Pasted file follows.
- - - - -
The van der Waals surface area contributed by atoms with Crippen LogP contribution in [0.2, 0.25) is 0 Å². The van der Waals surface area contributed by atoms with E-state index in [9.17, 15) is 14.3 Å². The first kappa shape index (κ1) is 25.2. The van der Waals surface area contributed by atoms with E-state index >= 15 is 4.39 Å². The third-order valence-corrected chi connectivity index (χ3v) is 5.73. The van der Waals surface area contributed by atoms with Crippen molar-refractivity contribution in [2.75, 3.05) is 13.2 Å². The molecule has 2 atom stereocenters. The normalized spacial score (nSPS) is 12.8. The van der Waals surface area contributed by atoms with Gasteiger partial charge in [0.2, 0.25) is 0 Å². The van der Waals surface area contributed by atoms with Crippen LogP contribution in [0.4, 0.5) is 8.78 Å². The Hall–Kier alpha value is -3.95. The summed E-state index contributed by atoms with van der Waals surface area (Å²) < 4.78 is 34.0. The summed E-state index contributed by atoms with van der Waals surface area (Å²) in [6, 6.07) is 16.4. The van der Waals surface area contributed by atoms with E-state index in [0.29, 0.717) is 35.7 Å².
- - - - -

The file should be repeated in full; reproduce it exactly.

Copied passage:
The van der Waals surface area contributed by atoms with Crippen LogP contribution in [0.2, 0.25) is 0 Å². The van der Waals surface area contributed by atoms with E-state index in [9.17, 15) is 14.3 Å². The first kappa shape index (κ1) is 25.2. The van der Waals surface area contributed by atoms with E-state index >= 15 is 4.39 Å². The third-order valence-corrected chi connectivity index (χ3v) is 5.73. The van der Waals surface area contributed by atoms with Crippen molar-refractivity contribution in [2.75, 3.05) is 13.2 Å². The molecule has 2 atom stereocenters. The normalized spacial score (nSPS) is 12.8. The van der Waals surface area contributed by atoms with Gasteiger partial charge in [0.2, 0.25) is 0 Å². The van der Waals surface area contributed by atoms with Crippen LogP contribution in [0.4, 0.5) is 8.78 Å². The Hall–Kier alpha value is -3.95. The summed E-state index contributed by atoms with van der Waals surface area (Å²) < 4.78 is 34.0. The summed E-state index contributed by atoms with van der Waals surface area (Å²) in [6, 6.07) is 16.4. The van der Waals surface area contributed by atoms with E-state index in [0.29, 0.717) is 35.7 Å².